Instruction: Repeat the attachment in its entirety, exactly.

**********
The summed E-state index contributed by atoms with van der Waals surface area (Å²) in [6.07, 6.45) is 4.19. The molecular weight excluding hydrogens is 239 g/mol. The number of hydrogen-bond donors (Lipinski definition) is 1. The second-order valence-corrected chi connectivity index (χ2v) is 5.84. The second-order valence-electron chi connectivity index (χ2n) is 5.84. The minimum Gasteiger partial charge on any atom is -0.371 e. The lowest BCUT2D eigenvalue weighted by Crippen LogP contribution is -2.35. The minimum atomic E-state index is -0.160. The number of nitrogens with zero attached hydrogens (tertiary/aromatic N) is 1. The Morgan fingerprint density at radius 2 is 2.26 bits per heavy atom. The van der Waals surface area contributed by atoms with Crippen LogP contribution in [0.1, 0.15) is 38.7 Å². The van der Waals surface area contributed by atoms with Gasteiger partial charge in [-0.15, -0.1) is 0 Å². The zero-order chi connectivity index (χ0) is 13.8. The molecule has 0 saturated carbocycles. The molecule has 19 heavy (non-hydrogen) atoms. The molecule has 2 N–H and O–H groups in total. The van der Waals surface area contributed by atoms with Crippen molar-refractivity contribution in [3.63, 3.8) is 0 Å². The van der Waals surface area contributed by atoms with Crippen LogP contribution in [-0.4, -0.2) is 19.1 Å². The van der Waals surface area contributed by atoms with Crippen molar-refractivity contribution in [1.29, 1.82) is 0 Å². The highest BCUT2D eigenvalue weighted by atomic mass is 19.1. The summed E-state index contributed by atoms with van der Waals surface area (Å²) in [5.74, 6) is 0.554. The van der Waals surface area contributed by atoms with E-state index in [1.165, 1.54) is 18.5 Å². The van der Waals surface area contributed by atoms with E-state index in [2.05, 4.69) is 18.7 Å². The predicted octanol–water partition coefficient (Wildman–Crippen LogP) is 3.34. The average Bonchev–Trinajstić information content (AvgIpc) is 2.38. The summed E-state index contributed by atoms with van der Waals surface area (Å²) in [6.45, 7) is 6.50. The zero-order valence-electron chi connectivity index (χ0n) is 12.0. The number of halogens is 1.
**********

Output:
The summed E-state index contributed by atoms with van der Waals surface area (Å²) in [6.07, 6.45) is 4.19. The molecular weight excluding hydrogens is 239 g/mol. The number of hydrogen-bond donors (Lipinski definition) is 1. The second-order valence-corrected chi connectivity index (χ2v) is 5.84. The second-order valence-electron chi connectivity index (χ2n) is 5.84. The minimum Gasteiger partial charge on any atom is -0.371 e. The lowest BCUT2D eigenvalue weighted by Crippen LogP contribution is -2.35. The minimum atomic E-state index is -0.160. The number of nitrogens with zero attached hydrogens (tertiary/aromatic N) is 1. The Morgan fingerprint density at radius 2 is 2.26 bits per heavy atom. The van der Waals surface area contributed by atoms with Crippen LogP contribution in [0.1, 0.15) is 38.7 Å². The van der Waals surface area contributed by atoms with Gasteiger partial charge in [-0.15, -0.1) is 0 Å². The zero-order chi connectivity index (χ0) is 13.8. The molecule has 0 saturated carbocycles. The molecule has 19 heavy (non-hydrogen) atoms. The molecule has 2 N–H and O–H groups in total. The van der Waals surface area contributed by atoms with Crippen molar-refractivity contribution in [3.63, 3.8) is 0 Å². The van der Waals surface area contributed by atoms with Crippen LogP contribution in [-0.4, -0.2) is 19.1 Å². The van der Waals surface area contributed by atoms with Crippen molar-refractivity contribution in [1.29, 1.82) is 0 Å². The highest BCUT2D eigenvalue weighted by atomic mass is 19.1. The summed E-state index contributed by atoms with van der Waals surface area (Å²) in [5.74, 6) is 0.554. The van der Waals surface area contributed by atoms with E-state index in [1.165, 1.54) is 18.5 Å². The van der Waals surface area contributed by atoms with E-state index in [2.05, 4.69) is 18.7 Å². The predicted octanol–water partition coefficient (Wildman–Crippen LogP) is 3.34. The average Bonchev–Trinajstić information content (AvgIpc) is 2.38. The summed E-state index contributed by atoms with van der Waals surface area (Å²) in [6.45, 7) is 6.50. The zero-order valence-electron chi connectivity index (χ0n) is 12.0. The number of halogens is 1.